It looks like this.
Yesterday, we managed to trap the last three of Beulah’s kittens. They were eagerly anticipated by the staff of the charity next door, so much so that they had already given the kittens names. It was astonishingly easy to catch the youngsters. At lunch-time, we noticed some of the kittens playing at the far end of the enclosure behind my work-place. On the spur of the moment, I decided to place a trap near there. It was risky, as I was setting it on the ground, where any skunk and his friend could wander in. But I intended to leave it only for an hour. I baited it with sardines and checked on it thirty minutes later. Inside, I found the one the charity had named Luna. (That’s him - he turned out to be a boy - in the first photograph, looking over his shoulder.)
Luna was taken immediately next door. An unnerving aspect of her capture was her panic, during which she threw herself against the wire of the cage. Fortunately, the injury she sustained - a bloody nose - seemed superficial, and she calmed down with soothing voices and a blanket over the trap. She was placed in a carrier in a dark room to calm down, and will be with her new family some time today.
Last night, I placed my two traps side by side near where I caught Luna. I had seen the remaining two kittens playing close by, so I thought I might be able to catch them. Soon after I set the traps, I saw a long-haired grey and white cat sniffing about. He too I must catch, so kittens or adult, I was ready for my victims. An hour later, I received a call from a colleague who was working late to say that both traps had been sprung, and a cat was in each. I arrived to collect what I discovered to be two kittens.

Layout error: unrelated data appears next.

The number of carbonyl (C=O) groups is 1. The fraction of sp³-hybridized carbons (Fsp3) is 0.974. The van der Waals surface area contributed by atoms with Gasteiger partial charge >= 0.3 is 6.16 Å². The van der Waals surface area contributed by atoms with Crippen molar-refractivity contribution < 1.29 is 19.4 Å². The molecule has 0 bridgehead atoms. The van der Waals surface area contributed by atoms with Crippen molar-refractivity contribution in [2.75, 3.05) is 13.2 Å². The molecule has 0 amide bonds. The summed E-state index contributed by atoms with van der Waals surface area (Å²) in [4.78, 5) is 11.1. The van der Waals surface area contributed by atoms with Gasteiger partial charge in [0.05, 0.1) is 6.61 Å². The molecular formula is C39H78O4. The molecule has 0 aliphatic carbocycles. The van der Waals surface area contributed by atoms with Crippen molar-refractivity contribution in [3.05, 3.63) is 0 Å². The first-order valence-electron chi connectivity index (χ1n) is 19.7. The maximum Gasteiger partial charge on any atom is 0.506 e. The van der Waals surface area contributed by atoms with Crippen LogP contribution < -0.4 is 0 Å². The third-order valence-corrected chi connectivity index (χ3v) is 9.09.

The one who had been named Maki has a minor problem with his eye. He is a tough little guy, in the foreground of the second picture, who clings to anything and everything in order not to be picked up. Gizmo, behind him, has a goopy nose, and is more passive. With antibiotics these two problems should clear up quickly. They both appear to be boys. They came back to my home for the night. For a few hours, the cosy apartment sheltered eight cats.
Though Maki resisted being held a little, none of Beulah’s kittens were fighters. Very frightened, they nonetheless didn’t hiss or spit or claw. They are already semi-socialised, thanks, I believe, to the efforts of the staff next door, who talked with them and fed them. Maki and Gizmo are destined to live together in the country. I think it’s good that they are going together; though they may development other friendships, the fact that they were caught simultaneously suggest that they do things together.
While catching Beulah’s children has been relatively simple, I am under no illusions that this ease will continue. The others to be caught are all adults, and probably all feral. They will be less naive in the ways of the world, and more suspicious of traps. It will also be difficult in some cases to determine who needs fixing. While the hospital to whom I am bringing the ferals for surgery tattoos the right ear as a sign of success, this fades over time, and some cats who were previously spayed and neutered may not have gone to the same hospital. A few traps and trips may turn out to be unnecessary, if I catch cats whose reproductivity has already been altered.
But, however the following weeks turn out, this one has been good: four kittens will now have homes - and no children of their own - and an adult male will no longer add to the feline population. As hard as it may be to believe, this frightened little fellow is what the end of a good week looks like.